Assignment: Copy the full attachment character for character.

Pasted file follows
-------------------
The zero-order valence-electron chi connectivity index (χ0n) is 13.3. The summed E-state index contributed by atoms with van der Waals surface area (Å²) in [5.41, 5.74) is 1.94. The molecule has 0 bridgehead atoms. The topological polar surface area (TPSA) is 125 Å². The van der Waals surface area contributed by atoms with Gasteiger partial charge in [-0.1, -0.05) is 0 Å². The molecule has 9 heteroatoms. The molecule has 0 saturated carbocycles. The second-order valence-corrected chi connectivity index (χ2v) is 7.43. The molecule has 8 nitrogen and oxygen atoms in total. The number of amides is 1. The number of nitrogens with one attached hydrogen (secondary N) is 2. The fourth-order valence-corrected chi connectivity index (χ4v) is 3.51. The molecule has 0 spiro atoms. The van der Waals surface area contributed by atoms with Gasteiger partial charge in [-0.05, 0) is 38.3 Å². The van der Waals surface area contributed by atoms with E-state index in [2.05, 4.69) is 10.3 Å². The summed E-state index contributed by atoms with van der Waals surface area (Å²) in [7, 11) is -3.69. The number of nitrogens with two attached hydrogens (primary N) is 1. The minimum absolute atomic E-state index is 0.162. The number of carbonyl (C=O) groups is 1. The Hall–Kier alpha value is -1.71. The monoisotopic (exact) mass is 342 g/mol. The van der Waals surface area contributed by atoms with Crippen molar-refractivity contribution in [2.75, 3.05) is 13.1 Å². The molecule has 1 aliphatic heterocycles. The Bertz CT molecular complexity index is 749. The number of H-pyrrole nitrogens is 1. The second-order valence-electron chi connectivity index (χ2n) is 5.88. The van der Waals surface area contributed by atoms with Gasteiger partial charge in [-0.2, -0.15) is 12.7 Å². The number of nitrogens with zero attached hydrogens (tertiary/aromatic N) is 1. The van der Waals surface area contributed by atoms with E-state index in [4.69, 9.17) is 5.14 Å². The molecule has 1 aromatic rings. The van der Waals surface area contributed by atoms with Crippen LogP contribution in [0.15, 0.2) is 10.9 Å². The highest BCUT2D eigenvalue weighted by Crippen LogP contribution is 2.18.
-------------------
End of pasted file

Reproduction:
The zero-order valence-electron chi connectivity index (χ0n) is 13.3. The summed E-state index contributed by atoms with van der Waals surface area (Å²) in [5.41, 5.74) is 1.94. The molecule has 0 bridgehead atoms. The topological polar surface area (TPSA) is 125 Å². The van der Waals surface area contributed by atoms with Gasteiger partial charge in [-0.1, -0.05) is 0 Å². The molecule has 9 heteroatoms. The molecule has 0 saturated carbocycles. The second-order valence-corrected chi connectivity index (χ2v) is 7.43. The molecule has 8 nitrogen and oxygen atoms in total. The number of amides is 1. The number of nitrogens with one attached hydrogen (secondary N) is 2. The fourth-order valence-corrected chi connectivity index (χ4v) is 3.51. The molecule has 0 spiro atoms. The van der Waals surface area contributed by atoms with Gasteiger partial charge in [-0.05, 0) is 38.3 Å². The van der Waals surface area contributed by atoms with E-state index in [2.05, 4.69) is 10.3 Å². The summed E-state index contributed by atoms with van der Waals surface area (Å²) in [7, 11) is -3.69. The number of nitrogens with two attached hydrogens (primary N) is 1. The minimum absolute atomic E-state index is 0.162. The number of carbonyl (C=O) groups is 1. The Hall–Kier alpha value is -1.71. The monoisotopic (exact) mass is 342 g/mol. The van der Waals surface area contributed by atoms with Crippen molar-refractivity contribution in [2.75, 3.05) is 13.1 Å². The molecule has 1 aliphatic heterocycles. The Bertz CT molecular complexity index is 749. The number of H-pyrrole nitrogens is 1. The second-order valence-electron chi connectivity index (χ2n) is 5.88. The van der Waals surface area contributed by atoms with Gasteiger partial charge in [-0.2, -0.15) is 12.7 Å². The number of nitrogens with zero attached hydrogens (tertiary/aromatic N) is 1. The van der Waals surface area contributed by atoms with E-state index in [4.69, 9.17) is 5.14 Å². The molecule has 1 aromatic rings. The van der Waals surface area contributed by atoms with Crippen LogP contribution in [0.15, 0.2) is 10.9 Å². The highest BCUT2D eigenvalue weighted by Crippen LogP contribution is 2.18.